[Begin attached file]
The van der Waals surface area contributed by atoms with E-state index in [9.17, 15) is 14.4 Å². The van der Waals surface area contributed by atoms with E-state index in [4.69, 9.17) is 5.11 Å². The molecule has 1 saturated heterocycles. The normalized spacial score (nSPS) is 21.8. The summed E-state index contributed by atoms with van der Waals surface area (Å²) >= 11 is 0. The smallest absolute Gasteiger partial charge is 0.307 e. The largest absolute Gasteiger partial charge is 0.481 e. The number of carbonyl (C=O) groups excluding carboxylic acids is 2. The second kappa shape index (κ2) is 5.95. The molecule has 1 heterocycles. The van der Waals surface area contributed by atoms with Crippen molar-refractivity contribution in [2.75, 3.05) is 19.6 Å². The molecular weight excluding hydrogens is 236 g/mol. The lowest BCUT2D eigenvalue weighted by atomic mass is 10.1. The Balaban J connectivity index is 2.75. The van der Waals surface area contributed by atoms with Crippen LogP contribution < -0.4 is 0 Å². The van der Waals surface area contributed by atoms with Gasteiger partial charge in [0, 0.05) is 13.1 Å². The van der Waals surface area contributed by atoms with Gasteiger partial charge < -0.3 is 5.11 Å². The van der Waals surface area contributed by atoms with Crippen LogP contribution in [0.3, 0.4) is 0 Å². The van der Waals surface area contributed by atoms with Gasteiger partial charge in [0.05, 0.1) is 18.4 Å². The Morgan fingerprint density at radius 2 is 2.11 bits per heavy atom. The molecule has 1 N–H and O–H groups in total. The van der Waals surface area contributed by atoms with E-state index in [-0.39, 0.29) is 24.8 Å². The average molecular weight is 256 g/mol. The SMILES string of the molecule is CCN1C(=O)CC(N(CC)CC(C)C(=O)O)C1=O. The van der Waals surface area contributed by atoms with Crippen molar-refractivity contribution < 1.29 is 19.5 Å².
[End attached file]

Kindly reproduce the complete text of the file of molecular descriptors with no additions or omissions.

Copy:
The van der Waals surface area contributed by atoms with E-state index in [9.17, 15) is 14.4 Å². The van der Waals surface area contributed by atoms with E-state index in [4.69, 9.17) is 5.11 Å². The molecule has 1 saturated heterocycles. The normalized spacial score (nSPS) is 21.8. The summed E-state index contributed by atoms with van der Waals surface area (Å²) >= 11 is 0. The smallest absolute Gasteiger partial charge is 0.307 e. The largest absolute Gasteiger partial charge is 0.481 e. The number of carbonyl (C=O) groups excluding carboxylic acids is 2. The second kappa shape index (κ2) is 5.95. The molecule has 1 heterocycles. The van der Waals surface area contributed by atoms with Crippen molar-refractivity contribution in [2.75, 3.05) is 19.6 Å². The molecular weight excluding hydrogens is 236 g/mol. The lowest BCUT2D eigenvalue weighted by atomic mass is 10.1. The Balaban J connectivity index is 2.75. The van der Waals surface area contributed by atoms with Crippen LogP contribution < -0.4 is 0 Å². The van der Waals surface area contributed by atoms with Gasteiger partial charge in [0, 0.05) is 13.1 Å². The van der Waals surface area contributed by atoms with Gasteiger partial charge < -0.3 is 5.11 Å². The van der Waals surface area contributed by atoms with Crippen LogP contribution in [0.3, 0.4) is 0 Å². The van der Waals surface area contributed by atoms with Gasteiger partial charge in [0.05, 0.1) is 18.4 Å². The Morgan fingerprint density at radius 2 is 2.11 bits per heavy atom. The molecule has 1 N–H and O–H groups in total. The van der Waals surface area contributed by atoms with E-state index in [-0.39, 0.29) is 24.8 Å². The average molecular weight is 256 g/mol. The SMILES string of the molecule is CCN1C(=O)CC(N(CC)CC(C)C(=O)O)C1=O. The van der Waals surface area contributed by atoms with Crippen molar-refractivity contribution < 1.29 is 19.5 Å².